So, why did the US inflation-stabilization effort succeed in the1980s, after failing twice before in the 1970s, and countless times in other countries? In addition to the Fed remaining steadfast and the Reagan administration supporting it through two bruising recessions, the US undertook a series of important tax and microeconomic reforms, most notably the 1982 and 1986 tax reforms, which sharply lowered marginal rates, and market-oriented regulatory reforms starting with the Carter-era deregulation of trucking, air transport, and finance.

The US experienced a two-decade economic boom. A larger GDP boosted tax revenues, enabling debt repayment despite high real-interest rates. By the late 1990s, strange as it sounds now, economists were actually worrying about how financial markets would work once all US Treasury debt had been paid off. The boom was arguably a result of these monetary, fiscal, and microeconomic reforms, though we do not need to argue the cause and effect of this history. Even if the economic boom that produced fiscal surpluses was coincidental with tax and regulatory reform, the fact remains that the US government successfully paid off its debt, including debt incurred from the high interest costs of the early 1980s. Had it not done so, inflation would have returned.

The Borrower Ducks

But would that kind of successful stabilization happen now, with the US national debt four times larger and still rising, and with interest costs for a given level of interest rates four times larger than the contentious Reagan deficits? Would Congress really abandon its ambitious spending plans, or raise tax revenues by trillions, all to pay a windfall of interest payments to largely wealthy and foreign bondholders?

Arguably, it would not. If interest costs on the debt were to spiral upward, Congress would likely demand a reversal of the high interest-rate policy. The last time the US debt-to-GDP ratio was 100%, at the end of World War II, the Fed was explicitly instructed to hold down interest costs on US debt, until inflation erupted in the 1950s.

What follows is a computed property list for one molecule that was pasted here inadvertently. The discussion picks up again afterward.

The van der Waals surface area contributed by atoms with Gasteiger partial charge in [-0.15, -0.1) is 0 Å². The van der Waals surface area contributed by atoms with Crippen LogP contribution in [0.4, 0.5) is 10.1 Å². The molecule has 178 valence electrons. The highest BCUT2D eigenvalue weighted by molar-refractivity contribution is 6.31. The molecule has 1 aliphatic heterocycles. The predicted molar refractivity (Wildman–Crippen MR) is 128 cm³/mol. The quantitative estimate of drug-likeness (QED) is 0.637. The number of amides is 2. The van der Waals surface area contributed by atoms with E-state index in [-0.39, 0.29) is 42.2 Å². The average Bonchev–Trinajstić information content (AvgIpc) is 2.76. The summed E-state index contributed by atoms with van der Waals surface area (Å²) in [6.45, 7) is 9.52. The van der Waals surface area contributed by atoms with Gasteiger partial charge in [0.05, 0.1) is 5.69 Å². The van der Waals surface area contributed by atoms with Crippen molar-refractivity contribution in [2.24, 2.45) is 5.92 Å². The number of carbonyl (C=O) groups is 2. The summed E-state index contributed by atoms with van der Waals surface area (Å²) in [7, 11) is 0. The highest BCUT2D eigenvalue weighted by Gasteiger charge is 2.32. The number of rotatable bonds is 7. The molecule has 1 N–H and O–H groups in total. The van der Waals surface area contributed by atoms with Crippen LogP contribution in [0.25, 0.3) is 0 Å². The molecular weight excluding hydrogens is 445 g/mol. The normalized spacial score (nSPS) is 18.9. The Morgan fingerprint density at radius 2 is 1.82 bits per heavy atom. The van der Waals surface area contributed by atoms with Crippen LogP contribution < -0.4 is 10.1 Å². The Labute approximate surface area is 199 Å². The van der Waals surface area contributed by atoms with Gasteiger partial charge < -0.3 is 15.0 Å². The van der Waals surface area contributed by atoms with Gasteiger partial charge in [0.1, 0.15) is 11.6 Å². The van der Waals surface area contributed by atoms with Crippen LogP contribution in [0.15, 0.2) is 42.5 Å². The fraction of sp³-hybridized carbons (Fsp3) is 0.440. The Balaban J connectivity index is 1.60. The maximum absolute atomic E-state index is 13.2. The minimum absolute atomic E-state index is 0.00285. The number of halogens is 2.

The unraveling can be slow or fast. It takes time for higher interest rates to raise interest costs, as debt is rolled over. The government can borrow as long as people believe that the fiscal reckoning will come in the future. But when people lose that faith, things can unravel quickly and unpredictably.

Will and Politics

Fiscal policy constraints are only the beginning of the Fed’s difficulties. Will the Fed act promptly, before inflation gets out of control? Or will it continue to treat every increase of inflation as “transitory,” to be blamed on whichever price is going up most that month, as it did in the early 1970s?

It is never easy for the Fed to cause a recession, and to stick with its policy through the pain. Nor is it easy for an administration to support the central bank through that kind of long fight. But tolerating a lasting rise in unemployment – concentrated as usual among the disadvantaged – seems especially difficult in today’s political climate, with the Fed loudly pursuing solutions to inequality and inequity in its interpretation of its mandate to pursue “maximum employment.”

Moreover, the ensuing recession would likely be more severe. Inflation can be stabilized with little recession if people really believe the policy will be seen through. But if they think it is a fleeting attempt that may be reversed, the associated downturn will be worse.

One might think this debate can be postponed until we see if inflation really is transitory or not. But the issue matters now. Fighting inflation is much easier if inflation expectations do not rise. Our central banks insist that inflation expectations are “anchored.” But by what mechanism? Well, by the faith that those same central banks would, if necessary, reapply the harsh Volcker medicine of the 1980s to contain inflation. How long will that faith last? When does the anchor become a sail?

A military or foreign-policy analogy is helpful. Fighting inflation is like deterring an enemy. If you just say you have “the tools,” that’s not very scary. If you tell the enemy what the tools are, show that they all are in shiny working order, and demonstrate that you have the will to use them no matter the pain inflicted on yourself, deterrence is much more likely.